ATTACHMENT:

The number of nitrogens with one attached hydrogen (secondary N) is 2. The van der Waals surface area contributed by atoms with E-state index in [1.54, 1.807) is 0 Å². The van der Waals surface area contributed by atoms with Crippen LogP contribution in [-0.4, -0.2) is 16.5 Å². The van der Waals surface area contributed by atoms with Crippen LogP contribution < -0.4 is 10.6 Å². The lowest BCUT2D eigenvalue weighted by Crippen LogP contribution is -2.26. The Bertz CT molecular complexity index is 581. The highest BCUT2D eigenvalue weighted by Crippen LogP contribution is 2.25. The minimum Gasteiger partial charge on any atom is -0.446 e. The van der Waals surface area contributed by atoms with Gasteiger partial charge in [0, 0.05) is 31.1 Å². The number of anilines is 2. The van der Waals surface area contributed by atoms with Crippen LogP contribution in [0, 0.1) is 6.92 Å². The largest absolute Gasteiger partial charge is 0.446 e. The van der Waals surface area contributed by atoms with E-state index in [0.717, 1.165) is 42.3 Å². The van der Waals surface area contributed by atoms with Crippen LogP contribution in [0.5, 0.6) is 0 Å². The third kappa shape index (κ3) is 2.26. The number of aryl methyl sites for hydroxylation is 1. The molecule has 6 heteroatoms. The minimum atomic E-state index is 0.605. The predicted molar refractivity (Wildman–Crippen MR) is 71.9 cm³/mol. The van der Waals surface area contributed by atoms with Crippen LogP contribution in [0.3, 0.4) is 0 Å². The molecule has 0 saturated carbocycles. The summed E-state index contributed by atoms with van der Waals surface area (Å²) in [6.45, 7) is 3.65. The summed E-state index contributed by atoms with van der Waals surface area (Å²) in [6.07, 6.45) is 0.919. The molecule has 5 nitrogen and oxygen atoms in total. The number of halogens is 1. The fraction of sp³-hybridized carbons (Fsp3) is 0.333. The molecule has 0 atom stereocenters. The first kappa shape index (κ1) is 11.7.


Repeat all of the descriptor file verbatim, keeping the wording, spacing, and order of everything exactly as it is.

The number of nitrogens with one attached hydrogen (secondary N) is 2. The van der Waals surface area contributed by atoms with E-state index in [1.54, 1.807) is 0 Å². The van der Waals surface area contributed by atoms with Crippen LogP contribution in [-0.4, -0.2) is 16.5 Å². The van der Waals surface area contributed by atoms with Crippen LogP contribution < -0.4 is 10.6 Å². The lowest BCUT2D eigenvalue weighted by Crippen LogP contribution is -2.26. The Bertz CT molecular complexity index is 581. The highest BCUT2D eigenvalue weighted by Crippen LogP contribution is 2.25. The minimum Gasteiger partial charge on any atom is -0.446 e. The van der Waals surface area contributed by atoms with Gasteiger partial charge in [0, 0.05) is 31.1 Å². The number of anilines is 2. The van der Waals surface area contributed by atoms with Crippen LogP contribution in [0, 0.1) is 6.92 Å². The largest absolute Gasteiger partial charge is 0.446 e. The van der Waals surface area contributed by atoms with E-state index in [0.717, 1.165) is 42.3 Å². The van der Waals surface area contributed by atoms with Crippen LogP contribution in [0.5, 0.6) is 0 Å². The third kappa shape index (κ3) is 2.26. The number of aryl methyl sites for hydroxylation is 1. The molecule has 6 heteroatoms. The minimum atomic E-state index is 0.605. The predicted molar refractivity (Wildman–Crippen MR) is 71.9 cm³/mol. The van der Waals surface area contributed by atoms with Crippen LogP contribution in [0.3, 0.4) is 0 Å². The molecule has 0 saturated carbocycles. The summed E-state index contributed by atoms with van der Waals surface area (Å²) in [6.45, 7) is 3.65. The summed E-state index contributed by atoms with van der Waals surface area (Å²) in [6.07, 6.45) is 0.919. The molecule has 5 nitrogen and oxygen atoms in total. The number of halogens is 1. The fraction of sp³-hybridized carbons (Fsp3) is 0.333. The molecule has 0 atom stereocenters. The first kappa shape index (κ1) is 11.7.